Keyed joints are popular solutions for connecting drive shafts to additional machine components, such as gears, pulleys, and sprockets. Although keyed joints are often seen as the industry standard, they have several limitations in high-torque applications.
Understanding these limitations can help engineers identify more effective solutions for their drive shaft connections.
How keyed joints work
In a keyed connection, the “key” is a rectangular steel piece that fits snugly into carved notches, called “keyways,” on the drive shaft and the hub of a sprocket, gear or pulley. The key effectively locks the two pieces together and allows the drive shaft to transmit power and rotation to the other machine components.
Common problems with keyed systems include fretting and corrosion caused by the metal-to-metal contact between the key and the keyway. If a key fits too loosely within the keyway, backlash – or short periods of lost motion – can occur while starting, stopping or transmitting power during normal operation. If the key fits too snugly within the keyway, it might become difficult to remove over time, complicating future repair or maintenance. Trying to correct these issues by adjusting the fit of the keyway is tedious and can be expensive.
Keyways also create an additional stress point in the power transmission assembly, which reduces shaft strength and the ability to transmit torque. This is why keyed systems are not ideal for shock or impact loads, where high torque is applied in sudden, short bursts.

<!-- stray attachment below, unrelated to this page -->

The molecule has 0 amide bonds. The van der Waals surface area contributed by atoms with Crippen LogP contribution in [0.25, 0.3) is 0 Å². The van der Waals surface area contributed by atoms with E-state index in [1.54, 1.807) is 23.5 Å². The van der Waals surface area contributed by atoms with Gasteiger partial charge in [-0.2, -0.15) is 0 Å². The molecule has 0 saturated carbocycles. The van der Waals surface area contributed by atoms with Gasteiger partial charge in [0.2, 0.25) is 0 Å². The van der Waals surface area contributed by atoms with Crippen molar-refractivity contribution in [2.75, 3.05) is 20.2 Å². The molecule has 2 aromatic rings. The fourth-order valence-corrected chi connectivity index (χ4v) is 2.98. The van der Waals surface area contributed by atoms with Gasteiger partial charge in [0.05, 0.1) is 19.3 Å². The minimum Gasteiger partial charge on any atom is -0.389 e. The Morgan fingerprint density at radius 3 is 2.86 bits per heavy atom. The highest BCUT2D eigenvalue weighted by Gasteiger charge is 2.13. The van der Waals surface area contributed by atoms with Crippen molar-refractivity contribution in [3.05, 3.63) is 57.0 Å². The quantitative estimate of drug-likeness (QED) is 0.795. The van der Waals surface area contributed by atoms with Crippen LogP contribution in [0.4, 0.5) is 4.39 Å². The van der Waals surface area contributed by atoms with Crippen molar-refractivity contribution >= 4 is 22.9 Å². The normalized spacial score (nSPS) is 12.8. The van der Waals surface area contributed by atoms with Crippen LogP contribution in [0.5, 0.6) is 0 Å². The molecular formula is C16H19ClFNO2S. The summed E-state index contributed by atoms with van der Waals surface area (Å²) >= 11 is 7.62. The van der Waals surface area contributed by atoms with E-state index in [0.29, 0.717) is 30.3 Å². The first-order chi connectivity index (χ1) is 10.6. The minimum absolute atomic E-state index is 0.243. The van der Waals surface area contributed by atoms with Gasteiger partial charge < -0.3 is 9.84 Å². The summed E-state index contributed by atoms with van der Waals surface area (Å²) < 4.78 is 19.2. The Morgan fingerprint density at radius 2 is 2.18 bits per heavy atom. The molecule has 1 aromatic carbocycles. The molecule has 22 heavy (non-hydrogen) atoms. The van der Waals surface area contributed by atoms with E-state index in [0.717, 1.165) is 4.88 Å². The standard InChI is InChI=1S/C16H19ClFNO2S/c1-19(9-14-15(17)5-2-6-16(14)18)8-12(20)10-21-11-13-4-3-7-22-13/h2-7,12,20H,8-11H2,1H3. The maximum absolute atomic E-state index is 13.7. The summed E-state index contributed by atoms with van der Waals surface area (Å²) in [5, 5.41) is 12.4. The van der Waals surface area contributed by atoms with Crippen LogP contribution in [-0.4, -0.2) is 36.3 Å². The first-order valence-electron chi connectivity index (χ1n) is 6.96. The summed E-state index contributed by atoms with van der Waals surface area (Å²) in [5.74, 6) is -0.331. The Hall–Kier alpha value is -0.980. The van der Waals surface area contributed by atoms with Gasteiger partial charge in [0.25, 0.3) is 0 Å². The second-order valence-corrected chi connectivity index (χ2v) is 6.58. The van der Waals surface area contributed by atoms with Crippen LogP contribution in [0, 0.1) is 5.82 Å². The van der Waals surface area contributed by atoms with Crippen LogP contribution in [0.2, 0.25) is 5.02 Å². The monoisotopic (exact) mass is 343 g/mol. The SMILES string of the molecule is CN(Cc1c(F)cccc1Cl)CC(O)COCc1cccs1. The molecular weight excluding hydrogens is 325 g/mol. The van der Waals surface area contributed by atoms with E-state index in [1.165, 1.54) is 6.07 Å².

Alternatives to keyed joints
Other popular drive shaft connection systems include interference fits, also known as press fits. In an interference fit, the drive shaft and hub are connected by two tight fitting parts that are held together by friction once pushed together. The connection can also be welded together for added stability. Interference fits also have limitations, however, because they prevent operators from being able to easily remove the shaft from the hub for maintenance or replacement.
A keyless POWER-LOCK® system can solve many of these engineering and maintenance challenges. Tsubaki offers a keyless POWER-LOCK device which relies on concentric surface pressure to affix gears, sprockets, and other drive components to a shaft.
Benefits of a keyless POWER-LOCK system
The keyless POWER-LOCK connection is durable and not affected by torsional load reversal or impact, which can damage keys and keyway connections. The Tsubaki POWER-LOCK can also support axial loads, where force is applied through the axis of the shaft-hub connection. Typical applications with these forces include indexing tables and bevel gears.
The POWER-LOCK is also easy to install – simply slide the device into position and tighten the bolts per the instruction manual. The components can be disassembled just as easily, with most models capable of being disassembled and reinstalled 10 times, so maintenance or replacement of worn parts is simpler and faster than it is with other connection methods.
You can also eliminate the need for time-consuming machining of keys and keyways with POWER-LOCK. No metal needs to be removed from the shaft to install the POWER-LOCK, so the strength of the shaft can be kept at its original diameter. This is especially important for hollow-shaft applications and long, heavy shaft applications.